My big question


This will be a short post, but with a very important question that I hope you can help answer.

On this website and in this blog, I’ve been calling my trailer a number of things .. an RV, a camper, a trailer, a camping trailer, a travel trailer, an RV camper, etc.  Even I am confused!  What do I call the trailer (besides “Towhee” of course)?  Is the trailer an RV, or a camper, or a travel trailer, or just a trailer, or what?

The acronym RV stands for “recreational vehicle”.  It seems to me that a “vehicle” should have its own engine and power train (transmission, etc).  My camper, or trailer, or camping trailer (whatever it’s called!) certainly does not have an engine.  So maybe a trailer used for recreational camping is not an “RV”.

Equally problematic, the word “camper” is so often used to refer to a camper that is slid onto the bed of a pickup truck, so maybe a trailer used for camping is not a “camper”.  So maybe my trailer is really just a trailer?  Except that “trailer” can mean a horse trailer or a yard waste trailer or a trailer that hauls motorcycles or a gynormous semi-truck trailer .. any number of things.

Wikipedia says an RV is “the usual term for a motor vehicle or trailer equipped with living space and amenities found in a home”.

The dictionary, Merriam-Webster, says an RV is “a vehicle designed for recreational use (as in camping); especially :motor home”. says an RV is “1. recreational vehicle. 2. Revised Version (of the Bible).”

The Collins English Dictionary says “An RV is a van which is equipped with such things as beds and cooking equipment”.

And then there’s this website (ok, yes I obviously got sidetracked but that’s the fun and fascination of online research), there’s this website Go RVing, that has some really interesting history about RVing.  Evidently, the first RVs were built around 1910, and RV camping clubs date back to the 1920s.  People who traveled in such vehicles were called Tin Can Tourists because they drove Tin Lizzies and ate food mostly out of tin cans since they had no refrigeration.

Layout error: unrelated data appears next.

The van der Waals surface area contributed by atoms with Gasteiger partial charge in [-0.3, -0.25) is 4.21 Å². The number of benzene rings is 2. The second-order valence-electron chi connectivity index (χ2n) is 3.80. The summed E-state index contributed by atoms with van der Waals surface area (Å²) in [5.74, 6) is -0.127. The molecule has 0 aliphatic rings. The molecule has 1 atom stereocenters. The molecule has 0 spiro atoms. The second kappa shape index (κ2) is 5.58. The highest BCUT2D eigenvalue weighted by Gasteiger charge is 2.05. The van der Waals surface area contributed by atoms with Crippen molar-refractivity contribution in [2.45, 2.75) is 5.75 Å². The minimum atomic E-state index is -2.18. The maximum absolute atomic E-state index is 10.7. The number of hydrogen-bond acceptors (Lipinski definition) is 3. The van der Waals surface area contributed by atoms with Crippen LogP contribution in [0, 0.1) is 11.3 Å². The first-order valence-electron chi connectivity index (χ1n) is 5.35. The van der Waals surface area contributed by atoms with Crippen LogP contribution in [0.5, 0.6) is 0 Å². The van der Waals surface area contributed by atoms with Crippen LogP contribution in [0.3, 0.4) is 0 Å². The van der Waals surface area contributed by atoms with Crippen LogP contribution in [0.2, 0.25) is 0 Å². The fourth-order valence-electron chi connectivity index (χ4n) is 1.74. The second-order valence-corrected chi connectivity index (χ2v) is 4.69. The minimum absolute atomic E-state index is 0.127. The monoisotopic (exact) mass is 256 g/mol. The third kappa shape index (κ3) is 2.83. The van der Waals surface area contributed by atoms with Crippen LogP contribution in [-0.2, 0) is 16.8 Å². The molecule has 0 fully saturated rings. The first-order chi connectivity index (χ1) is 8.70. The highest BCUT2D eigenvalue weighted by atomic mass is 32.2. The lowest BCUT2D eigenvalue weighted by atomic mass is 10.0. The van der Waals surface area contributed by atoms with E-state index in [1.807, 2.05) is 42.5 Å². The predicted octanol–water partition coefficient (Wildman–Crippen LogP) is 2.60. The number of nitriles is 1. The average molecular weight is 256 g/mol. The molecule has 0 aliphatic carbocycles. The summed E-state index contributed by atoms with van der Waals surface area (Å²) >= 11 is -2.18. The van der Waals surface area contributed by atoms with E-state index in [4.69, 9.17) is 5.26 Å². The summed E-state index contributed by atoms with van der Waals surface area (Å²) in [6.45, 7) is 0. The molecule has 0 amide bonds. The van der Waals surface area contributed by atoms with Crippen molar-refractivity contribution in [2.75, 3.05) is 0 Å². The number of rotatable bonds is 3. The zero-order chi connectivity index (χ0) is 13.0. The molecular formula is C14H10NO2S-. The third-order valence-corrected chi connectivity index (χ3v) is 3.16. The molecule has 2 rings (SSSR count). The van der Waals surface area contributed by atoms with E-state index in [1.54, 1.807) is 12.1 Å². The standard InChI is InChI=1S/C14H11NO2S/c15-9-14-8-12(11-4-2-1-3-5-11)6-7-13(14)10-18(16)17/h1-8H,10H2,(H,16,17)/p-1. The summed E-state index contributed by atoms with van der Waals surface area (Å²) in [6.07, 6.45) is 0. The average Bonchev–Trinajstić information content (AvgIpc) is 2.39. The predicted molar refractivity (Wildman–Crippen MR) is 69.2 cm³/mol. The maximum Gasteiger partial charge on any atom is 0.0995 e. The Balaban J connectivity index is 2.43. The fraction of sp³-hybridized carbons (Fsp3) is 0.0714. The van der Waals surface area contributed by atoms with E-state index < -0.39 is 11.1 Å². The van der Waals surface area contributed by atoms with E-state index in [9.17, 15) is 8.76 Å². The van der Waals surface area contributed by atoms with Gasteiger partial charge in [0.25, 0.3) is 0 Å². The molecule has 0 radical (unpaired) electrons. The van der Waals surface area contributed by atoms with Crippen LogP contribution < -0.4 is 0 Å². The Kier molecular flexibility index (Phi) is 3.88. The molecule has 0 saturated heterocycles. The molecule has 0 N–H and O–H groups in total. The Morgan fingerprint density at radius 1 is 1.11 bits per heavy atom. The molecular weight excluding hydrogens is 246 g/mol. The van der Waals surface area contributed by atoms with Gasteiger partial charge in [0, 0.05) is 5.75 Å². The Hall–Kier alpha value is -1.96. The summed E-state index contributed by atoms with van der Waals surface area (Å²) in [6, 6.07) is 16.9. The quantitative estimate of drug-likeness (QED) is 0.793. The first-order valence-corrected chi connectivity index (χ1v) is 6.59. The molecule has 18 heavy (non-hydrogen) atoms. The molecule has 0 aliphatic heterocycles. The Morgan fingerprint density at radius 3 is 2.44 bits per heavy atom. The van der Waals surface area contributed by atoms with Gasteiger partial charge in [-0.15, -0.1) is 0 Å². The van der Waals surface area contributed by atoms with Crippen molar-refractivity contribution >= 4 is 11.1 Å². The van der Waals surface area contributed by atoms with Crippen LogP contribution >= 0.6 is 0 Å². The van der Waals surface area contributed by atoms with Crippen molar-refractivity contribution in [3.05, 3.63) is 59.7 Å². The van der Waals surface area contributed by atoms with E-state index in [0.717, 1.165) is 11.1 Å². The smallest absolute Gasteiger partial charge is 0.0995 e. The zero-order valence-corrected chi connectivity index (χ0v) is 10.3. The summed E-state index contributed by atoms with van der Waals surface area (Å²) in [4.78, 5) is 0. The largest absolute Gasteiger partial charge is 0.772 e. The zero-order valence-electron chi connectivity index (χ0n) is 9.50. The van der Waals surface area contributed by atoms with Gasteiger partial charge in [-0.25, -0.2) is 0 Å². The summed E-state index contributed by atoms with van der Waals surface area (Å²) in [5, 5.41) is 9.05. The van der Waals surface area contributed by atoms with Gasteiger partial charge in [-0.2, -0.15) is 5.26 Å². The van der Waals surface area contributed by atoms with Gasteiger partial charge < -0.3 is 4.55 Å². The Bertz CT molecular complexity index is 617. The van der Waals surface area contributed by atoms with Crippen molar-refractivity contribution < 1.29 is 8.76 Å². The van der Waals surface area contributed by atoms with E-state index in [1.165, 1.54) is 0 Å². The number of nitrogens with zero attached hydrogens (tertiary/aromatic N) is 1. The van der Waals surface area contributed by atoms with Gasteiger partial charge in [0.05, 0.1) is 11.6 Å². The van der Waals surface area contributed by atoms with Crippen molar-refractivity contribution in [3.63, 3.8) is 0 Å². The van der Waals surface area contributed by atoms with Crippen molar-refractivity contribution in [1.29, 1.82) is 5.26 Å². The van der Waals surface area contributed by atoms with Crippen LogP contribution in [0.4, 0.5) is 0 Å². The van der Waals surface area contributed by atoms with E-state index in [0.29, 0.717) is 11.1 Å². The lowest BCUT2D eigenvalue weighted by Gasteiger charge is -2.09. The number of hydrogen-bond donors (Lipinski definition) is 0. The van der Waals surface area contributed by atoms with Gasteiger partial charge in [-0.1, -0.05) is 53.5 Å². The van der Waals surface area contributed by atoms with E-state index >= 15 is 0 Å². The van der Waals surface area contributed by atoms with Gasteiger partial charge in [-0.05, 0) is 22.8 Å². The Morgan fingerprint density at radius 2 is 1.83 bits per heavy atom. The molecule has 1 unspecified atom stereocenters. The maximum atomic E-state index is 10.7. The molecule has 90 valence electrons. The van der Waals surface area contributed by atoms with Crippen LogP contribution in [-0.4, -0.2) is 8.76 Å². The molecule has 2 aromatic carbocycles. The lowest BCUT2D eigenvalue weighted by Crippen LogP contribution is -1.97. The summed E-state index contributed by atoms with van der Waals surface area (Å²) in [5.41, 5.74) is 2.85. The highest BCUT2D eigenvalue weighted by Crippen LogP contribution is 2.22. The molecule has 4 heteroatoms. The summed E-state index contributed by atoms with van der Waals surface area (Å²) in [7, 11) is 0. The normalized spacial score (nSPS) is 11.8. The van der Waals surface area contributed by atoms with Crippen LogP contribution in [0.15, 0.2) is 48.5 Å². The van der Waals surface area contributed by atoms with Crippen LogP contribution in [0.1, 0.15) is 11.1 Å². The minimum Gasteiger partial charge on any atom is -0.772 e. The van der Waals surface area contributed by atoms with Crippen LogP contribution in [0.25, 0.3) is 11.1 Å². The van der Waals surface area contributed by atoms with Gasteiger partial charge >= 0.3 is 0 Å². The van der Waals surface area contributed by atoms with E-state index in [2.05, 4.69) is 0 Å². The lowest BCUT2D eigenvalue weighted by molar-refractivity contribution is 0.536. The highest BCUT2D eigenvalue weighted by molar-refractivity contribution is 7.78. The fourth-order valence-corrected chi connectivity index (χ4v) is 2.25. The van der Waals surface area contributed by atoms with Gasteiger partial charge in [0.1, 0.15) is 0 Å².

1920’s Tin Can Tourist Camp in Gainesville, Florida, USA.

But, back to my question .. what do I call my trailer?  I guess it’s .. a travel trailer?  What do you think?  I’m sure all of your suggestions will be most helpful.  😉

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6 Responses to My big question

  1. Gene in Ohio says:

    When we had Class C’s, we referred to it as “the RV”. Such as, “We’ll take the RV.” But after I got the travel trailer, I just called it “the trailer” because it was definitive and simple. Sometimes I had to clarify that it was a travel trailer if people did not know what I was talking about when I said, “I took a trip with the trailer.” (Usually these were not RV people.) I never gave the vehicles a name because I don’t name my vehicles. The truck is “the truck”, the car is “the Escape”. I would suggest that you use words that you are comfortable with. I tend to use the generic “RV” for larger vehicles.

    • Ann says:

      Thanks Gene. I think I’m comfortable with either RV trailer or travel trailer. As you indicate, RV people will understand simply “trailer” where non RV people will probably have that blank look on their faces if I used just the word “trailer”. Kind of separates the wheat from the chaff, so to speak. 🙂

  2. Ginger D says:

    I would call it a travel trailer.

  3. Rick E. says:

    Good questions! We often end up calling our motor home the “boat” and neither one of us flinch when we do it! (It usually comes out when in a rush about something: “Is the cat in the boat?”) We also call it “the Rig”. It’s whatever you’re comfortable with. I see many RV sites that use the designation “TT” for travel trailer, along with A, B, & C for motorhomes, “FW” for fifth wheel, and “TC” for truck camper. But the term RV seems to be all encompassing – I see many big RV delarships that have 90-100% TT’s. Oh yeah, and the towed vehicles behind motor homes are called “toads”.

    • Ann says:

      Hi Rick,
      Ha! Oh my I’m sure glad both of you still call your RV/rig a boat .. I do too. We boaters aren’t able to quickly shift gears and stop using boating terms are we? I still talk about where the trailer is “moored” rather than stored. Non-boaters look at me askance .. boaters understand our problem. I use “rig” too, especially since I’m a retired FedEx mechanic and when working on the big rigs we always called them rigs. I do know one former boater who calls their towed vehicle a dinghy, not surprisingly. 🙂

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